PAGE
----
“There is a lack of outcome data across all national and state systems…”
“…there is little appetite to disseminate and discuss progress…”
“…stakeholder appetite for monitoring has been low.”(2)
3. None of that flustered GPE, which a few months later announced a new round of grants, related to the pandemic — including another $15 million for Nigeria.(3)
But if the Nigerian schools were failing before the Covid-19, and $80 million didn’t help, what reason was there to think that more money would help produce real learning, under much more difficult circumstances? None that I can see, none that GPE spelled out.
So why did GPE give them more money? Because once they start, aid agencies can’t stop. The money flowing through provides their reason for existence — and also their salaries. They can’t say, “Oops, we’re not sure this did any good.” Donors might go somewhere else next time.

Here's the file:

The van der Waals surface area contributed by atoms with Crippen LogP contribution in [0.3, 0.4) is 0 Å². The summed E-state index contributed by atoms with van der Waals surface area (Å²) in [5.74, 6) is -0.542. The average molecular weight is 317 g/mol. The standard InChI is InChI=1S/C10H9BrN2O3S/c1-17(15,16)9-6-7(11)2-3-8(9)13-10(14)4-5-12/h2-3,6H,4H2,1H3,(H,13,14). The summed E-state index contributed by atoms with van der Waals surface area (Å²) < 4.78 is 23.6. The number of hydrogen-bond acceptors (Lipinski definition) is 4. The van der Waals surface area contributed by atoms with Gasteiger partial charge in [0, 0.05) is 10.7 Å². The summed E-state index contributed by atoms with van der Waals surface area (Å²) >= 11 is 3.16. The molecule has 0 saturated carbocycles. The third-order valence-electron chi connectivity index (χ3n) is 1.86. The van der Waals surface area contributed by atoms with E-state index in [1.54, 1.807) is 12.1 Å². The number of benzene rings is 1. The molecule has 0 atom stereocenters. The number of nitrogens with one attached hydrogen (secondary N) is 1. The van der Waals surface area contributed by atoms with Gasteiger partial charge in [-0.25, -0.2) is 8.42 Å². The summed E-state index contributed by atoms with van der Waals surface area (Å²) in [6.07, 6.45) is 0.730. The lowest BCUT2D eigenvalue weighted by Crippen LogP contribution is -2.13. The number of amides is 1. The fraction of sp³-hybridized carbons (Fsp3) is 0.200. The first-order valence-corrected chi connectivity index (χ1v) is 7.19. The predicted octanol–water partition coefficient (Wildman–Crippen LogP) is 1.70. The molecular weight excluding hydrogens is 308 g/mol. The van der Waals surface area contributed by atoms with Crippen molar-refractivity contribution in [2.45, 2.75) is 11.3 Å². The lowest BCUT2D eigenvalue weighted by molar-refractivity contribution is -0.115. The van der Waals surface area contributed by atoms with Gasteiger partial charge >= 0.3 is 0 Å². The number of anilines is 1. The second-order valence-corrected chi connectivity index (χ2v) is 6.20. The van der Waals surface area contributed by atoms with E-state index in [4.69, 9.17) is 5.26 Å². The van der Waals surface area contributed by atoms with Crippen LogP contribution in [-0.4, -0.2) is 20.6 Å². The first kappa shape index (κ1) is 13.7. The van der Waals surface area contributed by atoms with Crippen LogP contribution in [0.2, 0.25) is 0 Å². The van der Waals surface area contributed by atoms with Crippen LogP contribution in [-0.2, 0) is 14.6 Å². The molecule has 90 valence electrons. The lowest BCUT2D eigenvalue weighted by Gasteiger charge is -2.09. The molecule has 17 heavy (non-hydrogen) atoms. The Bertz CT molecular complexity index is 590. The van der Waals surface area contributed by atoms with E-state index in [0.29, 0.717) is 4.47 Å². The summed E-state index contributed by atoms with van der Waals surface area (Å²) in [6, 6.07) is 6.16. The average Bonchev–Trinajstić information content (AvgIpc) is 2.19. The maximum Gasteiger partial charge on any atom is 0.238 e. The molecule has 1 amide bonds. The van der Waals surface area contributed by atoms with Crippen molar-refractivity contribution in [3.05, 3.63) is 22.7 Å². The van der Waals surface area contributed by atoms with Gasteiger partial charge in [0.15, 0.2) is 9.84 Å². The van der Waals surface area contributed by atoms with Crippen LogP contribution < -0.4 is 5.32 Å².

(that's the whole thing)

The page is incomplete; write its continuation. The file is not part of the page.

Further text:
The Nigeria evaluation states that education plans “focus heavily on student enrollment and the construction and upkeep of school facilities, rather than addressing learning issues.”
Why? Wouldn’t you want to focus on learning? Not if you’re influenced by Western funding.
Since the mid-1990s, the U.N. and Western NGOs have told developing countries they should focus on higher enrollment rather than learning. The Millennium Development Goals singled out enrollment as the only education target. In 2015, U.N. Secretary-General Ban Ki-moon announced great success, because more children than ever were in school. He, and the U.N., did not know if they were learning anything, and showed no interest in finding out.(4)